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Niger coup shows wind of change blowing in Francophone Africa – expert

The political situation in Niger should teach France and other Western countries, including the US and UK, that Africa cannot be taken for granted, a former Nigerien foreign affairs officer, Iliyasu Gadu, told RT on Thursday.

According to Gadu, a wind of change leading to a decline in western hegemony is “blowing across French-speaking Africa and West Africa” and must be accepted by Paris and other former colonizers.

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Last month, Niger’s presidential guard detained President Mohamed Bazoum and seized power, prompting anti-French protests from thousands of people who supported the move.

The new military government accused France on Wednesday of violating its airspace and releasing dangerous terrorists. The coup leaders previously accused the former colonial power of plotting a strike to free Bazoum.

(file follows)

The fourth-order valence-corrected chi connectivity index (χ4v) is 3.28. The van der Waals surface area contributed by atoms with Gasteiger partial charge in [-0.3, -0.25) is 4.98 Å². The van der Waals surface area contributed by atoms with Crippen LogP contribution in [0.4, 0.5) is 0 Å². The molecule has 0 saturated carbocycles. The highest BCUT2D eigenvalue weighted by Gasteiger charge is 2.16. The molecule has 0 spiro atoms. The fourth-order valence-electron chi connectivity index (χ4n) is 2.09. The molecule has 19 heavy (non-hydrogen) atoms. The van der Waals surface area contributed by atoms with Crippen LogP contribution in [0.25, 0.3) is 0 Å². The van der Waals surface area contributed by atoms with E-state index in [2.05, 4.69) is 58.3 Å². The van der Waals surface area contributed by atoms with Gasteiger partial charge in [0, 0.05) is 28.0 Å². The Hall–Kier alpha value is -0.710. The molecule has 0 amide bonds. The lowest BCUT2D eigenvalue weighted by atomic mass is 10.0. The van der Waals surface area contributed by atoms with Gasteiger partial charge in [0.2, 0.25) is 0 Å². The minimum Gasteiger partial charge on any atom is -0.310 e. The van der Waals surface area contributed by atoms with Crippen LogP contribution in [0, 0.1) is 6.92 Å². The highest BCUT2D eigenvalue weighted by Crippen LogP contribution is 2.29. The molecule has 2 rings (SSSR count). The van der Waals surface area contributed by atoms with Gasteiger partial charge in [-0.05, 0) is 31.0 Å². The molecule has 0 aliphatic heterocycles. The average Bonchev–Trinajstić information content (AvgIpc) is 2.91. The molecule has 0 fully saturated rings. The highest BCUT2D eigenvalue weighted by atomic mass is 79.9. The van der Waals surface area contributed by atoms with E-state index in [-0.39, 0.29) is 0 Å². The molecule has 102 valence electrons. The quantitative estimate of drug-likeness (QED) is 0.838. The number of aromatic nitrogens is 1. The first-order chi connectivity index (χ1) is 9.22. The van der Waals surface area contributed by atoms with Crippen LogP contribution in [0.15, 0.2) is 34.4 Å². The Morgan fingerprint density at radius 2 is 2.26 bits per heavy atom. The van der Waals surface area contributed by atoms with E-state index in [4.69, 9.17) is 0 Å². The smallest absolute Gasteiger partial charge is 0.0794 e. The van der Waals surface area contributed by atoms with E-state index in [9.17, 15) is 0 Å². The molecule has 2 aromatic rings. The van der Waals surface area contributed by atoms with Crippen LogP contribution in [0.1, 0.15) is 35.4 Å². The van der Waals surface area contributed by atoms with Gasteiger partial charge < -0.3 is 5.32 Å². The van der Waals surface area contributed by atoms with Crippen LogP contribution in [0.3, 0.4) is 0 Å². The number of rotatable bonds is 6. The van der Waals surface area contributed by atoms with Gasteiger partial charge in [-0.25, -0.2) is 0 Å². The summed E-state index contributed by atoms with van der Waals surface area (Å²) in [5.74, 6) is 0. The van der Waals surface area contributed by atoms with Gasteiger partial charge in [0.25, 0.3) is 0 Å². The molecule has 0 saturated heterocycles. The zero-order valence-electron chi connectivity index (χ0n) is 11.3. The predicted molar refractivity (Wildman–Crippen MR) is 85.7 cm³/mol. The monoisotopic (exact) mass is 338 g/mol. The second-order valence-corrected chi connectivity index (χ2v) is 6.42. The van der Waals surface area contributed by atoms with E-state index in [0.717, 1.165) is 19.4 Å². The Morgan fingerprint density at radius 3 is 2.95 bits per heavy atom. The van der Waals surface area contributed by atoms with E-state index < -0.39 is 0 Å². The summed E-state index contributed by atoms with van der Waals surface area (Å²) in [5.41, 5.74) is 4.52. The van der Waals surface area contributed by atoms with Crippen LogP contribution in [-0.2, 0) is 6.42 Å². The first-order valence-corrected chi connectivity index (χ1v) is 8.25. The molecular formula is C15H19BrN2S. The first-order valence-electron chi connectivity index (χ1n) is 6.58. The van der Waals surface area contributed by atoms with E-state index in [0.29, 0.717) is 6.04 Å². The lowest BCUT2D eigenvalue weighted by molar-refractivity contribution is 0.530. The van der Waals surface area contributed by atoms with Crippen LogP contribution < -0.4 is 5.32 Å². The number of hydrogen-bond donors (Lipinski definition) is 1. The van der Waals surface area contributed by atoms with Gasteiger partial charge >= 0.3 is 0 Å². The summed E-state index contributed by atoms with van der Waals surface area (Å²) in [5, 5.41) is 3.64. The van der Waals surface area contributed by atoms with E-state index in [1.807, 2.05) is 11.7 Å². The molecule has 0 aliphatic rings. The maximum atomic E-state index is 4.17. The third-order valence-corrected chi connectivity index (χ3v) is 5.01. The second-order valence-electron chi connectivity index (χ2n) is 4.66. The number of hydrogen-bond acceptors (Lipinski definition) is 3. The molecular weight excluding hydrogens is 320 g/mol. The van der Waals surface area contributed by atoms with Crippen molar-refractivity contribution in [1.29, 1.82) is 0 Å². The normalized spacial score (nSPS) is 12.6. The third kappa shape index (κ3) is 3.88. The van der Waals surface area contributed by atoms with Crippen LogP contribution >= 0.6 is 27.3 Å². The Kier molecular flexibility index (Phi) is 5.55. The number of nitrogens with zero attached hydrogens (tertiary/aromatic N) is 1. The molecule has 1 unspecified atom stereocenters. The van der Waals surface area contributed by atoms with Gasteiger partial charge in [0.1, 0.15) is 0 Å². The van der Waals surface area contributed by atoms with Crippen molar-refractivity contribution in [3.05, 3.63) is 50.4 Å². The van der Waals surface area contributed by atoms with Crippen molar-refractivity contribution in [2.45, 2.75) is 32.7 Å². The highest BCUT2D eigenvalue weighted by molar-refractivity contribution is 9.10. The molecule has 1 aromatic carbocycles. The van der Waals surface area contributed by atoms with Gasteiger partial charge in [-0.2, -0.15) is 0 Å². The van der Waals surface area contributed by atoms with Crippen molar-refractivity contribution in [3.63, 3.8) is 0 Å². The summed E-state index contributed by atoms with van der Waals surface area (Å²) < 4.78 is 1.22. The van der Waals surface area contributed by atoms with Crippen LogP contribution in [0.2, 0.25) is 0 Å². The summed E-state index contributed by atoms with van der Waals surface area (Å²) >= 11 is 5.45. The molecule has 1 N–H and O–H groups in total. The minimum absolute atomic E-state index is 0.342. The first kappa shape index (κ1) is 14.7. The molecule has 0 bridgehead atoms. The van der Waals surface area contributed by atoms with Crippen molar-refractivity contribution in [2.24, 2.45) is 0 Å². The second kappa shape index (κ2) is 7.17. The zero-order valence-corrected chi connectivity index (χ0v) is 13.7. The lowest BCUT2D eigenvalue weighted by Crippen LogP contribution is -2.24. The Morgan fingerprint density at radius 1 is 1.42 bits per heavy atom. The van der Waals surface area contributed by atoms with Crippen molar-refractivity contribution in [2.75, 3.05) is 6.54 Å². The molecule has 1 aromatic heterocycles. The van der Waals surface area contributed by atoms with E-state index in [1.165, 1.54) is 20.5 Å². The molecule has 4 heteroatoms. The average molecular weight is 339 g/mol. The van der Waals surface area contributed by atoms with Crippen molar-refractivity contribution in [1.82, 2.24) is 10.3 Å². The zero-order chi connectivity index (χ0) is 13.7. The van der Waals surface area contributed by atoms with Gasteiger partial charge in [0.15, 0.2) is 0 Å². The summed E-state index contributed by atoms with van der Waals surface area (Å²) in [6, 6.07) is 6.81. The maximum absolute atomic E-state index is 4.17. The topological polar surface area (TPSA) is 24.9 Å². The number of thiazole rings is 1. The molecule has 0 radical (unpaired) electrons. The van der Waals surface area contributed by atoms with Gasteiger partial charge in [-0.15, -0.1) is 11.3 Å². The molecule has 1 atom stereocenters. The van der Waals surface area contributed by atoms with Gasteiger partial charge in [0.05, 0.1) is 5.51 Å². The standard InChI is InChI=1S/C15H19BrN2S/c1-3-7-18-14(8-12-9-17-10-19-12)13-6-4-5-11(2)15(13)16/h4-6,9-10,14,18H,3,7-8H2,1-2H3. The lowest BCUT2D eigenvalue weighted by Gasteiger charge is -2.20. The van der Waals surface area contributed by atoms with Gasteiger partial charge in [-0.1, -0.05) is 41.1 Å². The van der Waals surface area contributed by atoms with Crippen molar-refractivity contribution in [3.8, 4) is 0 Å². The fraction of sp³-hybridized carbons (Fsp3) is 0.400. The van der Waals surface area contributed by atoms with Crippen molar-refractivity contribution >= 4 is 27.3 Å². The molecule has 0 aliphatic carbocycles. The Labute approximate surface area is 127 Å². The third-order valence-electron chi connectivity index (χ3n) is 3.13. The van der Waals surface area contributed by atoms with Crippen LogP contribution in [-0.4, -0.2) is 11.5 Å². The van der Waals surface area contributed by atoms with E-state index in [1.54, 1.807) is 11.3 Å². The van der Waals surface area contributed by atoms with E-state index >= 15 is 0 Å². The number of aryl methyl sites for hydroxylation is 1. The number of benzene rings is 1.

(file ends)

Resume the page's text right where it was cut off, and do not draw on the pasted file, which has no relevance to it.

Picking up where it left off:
Paris has denied the allegations, claiming that it flew a plane into the capital Niamey in accordance with an agreement with the Nigerien army.

The coup in Niger on July 26 has triggered aid cuts from partnering countries, including France, Germany, and the US.

Despite being sanctioned by the West African regional bloc ECOWAS, which is considering military intervention, the new authorities have rejected both regional and international pressure to release Bazoum and restore democratic order.

In an interview with RT, Gadu said he believes ECOWAS is acting at French behest by threatening to intervene militarily in Niger.

READ MORE: All-Africa war possible – ex-presidential aide

He argued that while France has oil and mineral concessions in its former colonies that benefit it at the expense of the local people, it “cannot go in and intervene or force change.”

“So at the moment, they want ECOWAS to do that,” he said, adding that “force and intervention will not help” to resolve the unrest in Niger.

Gadu said he views the willingness of neighboring states to get involved in the Sahel country as being “not in the interest” of ECOWAS, but in the interest of Paris.

© 2023, paradox. All rights reserved.

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